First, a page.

I chose to shoot the full course of fire with my Glock 19. It is equipped with Ameriglo I Dot Pro sights and a Glock factory smooth-faced Glock 17 trigger. I used Freedom Munitions 124 grain round nose ammunition (new, not remanufactured).
The Red level is shot from a distance of 10 feet. As you can see in the photo below, this was not a super-challenging drill, and most of my hits were touching each other (though a little left of center, which I am not pleased with).
The White level is shot from a distance of 15 feet. Again, not much of a challenge (note on circle #3 I actually fired 6 rounds…I had a malfunction and lost track of my rounds fired).
The Blue level is shot from a distance of 20 feet. I had one clip the line on circle #1, but overall even this level required just a bit of focus.
In Claude’s article, he suggests that those who can succeed at the Blue level try the Instructor level, which features an 8 inch circle on a grid pattern. The goal is to fire 20 rounds from 15 yards and have 16 of them fall within a 6 inch group. Personally, I wish they would just utilize a 6 inch circle and not allow more than 4 shots outside of it (wouldn’t that be easier???), but I digress. As can be seen in the photo below, all of my 20 rounds fell within the six-inch group requirement, meaning that I passed this test easily.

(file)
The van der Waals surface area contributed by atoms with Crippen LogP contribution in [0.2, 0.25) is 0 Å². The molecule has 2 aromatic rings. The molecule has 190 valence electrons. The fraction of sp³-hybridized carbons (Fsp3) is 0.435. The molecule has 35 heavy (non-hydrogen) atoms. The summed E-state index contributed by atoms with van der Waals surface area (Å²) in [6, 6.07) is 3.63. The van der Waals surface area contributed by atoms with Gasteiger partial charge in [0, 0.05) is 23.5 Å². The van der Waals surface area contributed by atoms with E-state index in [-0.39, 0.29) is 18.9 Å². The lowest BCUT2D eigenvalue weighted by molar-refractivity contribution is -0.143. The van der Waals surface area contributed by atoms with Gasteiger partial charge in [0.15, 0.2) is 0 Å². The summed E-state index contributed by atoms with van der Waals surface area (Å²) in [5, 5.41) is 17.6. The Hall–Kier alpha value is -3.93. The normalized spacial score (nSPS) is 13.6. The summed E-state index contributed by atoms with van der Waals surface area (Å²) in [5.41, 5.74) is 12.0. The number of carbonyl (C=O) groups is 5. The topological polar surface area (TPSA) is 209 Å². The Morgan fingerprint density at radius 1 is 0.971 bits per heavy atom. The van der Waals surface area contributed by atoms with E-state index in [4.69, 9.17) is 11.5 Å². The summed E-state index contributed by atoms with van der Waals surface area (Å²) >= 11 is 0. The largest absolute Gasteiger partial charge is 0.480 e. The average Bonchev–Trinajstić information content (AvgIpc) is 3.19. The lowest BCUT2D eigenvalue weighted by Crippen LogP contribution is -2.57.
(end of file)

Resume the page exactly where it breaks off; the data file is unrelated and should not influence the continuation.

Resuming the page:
I believe these were the first malfunctions I have ever had with my OD Glock 19 (I’ve had a few with my black 19, most notably at the Rangemaster Tactical Conference–during the match!). In this case, it was a most peculiar set of circumstances. I was shooting on the White level on circle #3 when I experienced a classic stovepipe sticking straight up out of the ejection port. I gave a firm tap to the magazine and then a hard rack to the slide and the casing and next cartridge ejected. I did a press-check to confirm a round was in the chamber and fired my next round. This casing also became stuck in roughly this configuration (this is not a photo of it at the time, as the range I was using frowns on photography on the line):
I again executed a tap-rack, but the casing would not budge. I did it again, but found that the casing had bent enough that the open end of the casing was wedged hard under the extractor. I inserted my pen underneath it and flicked it out. I had no more issues for the rest of the range session.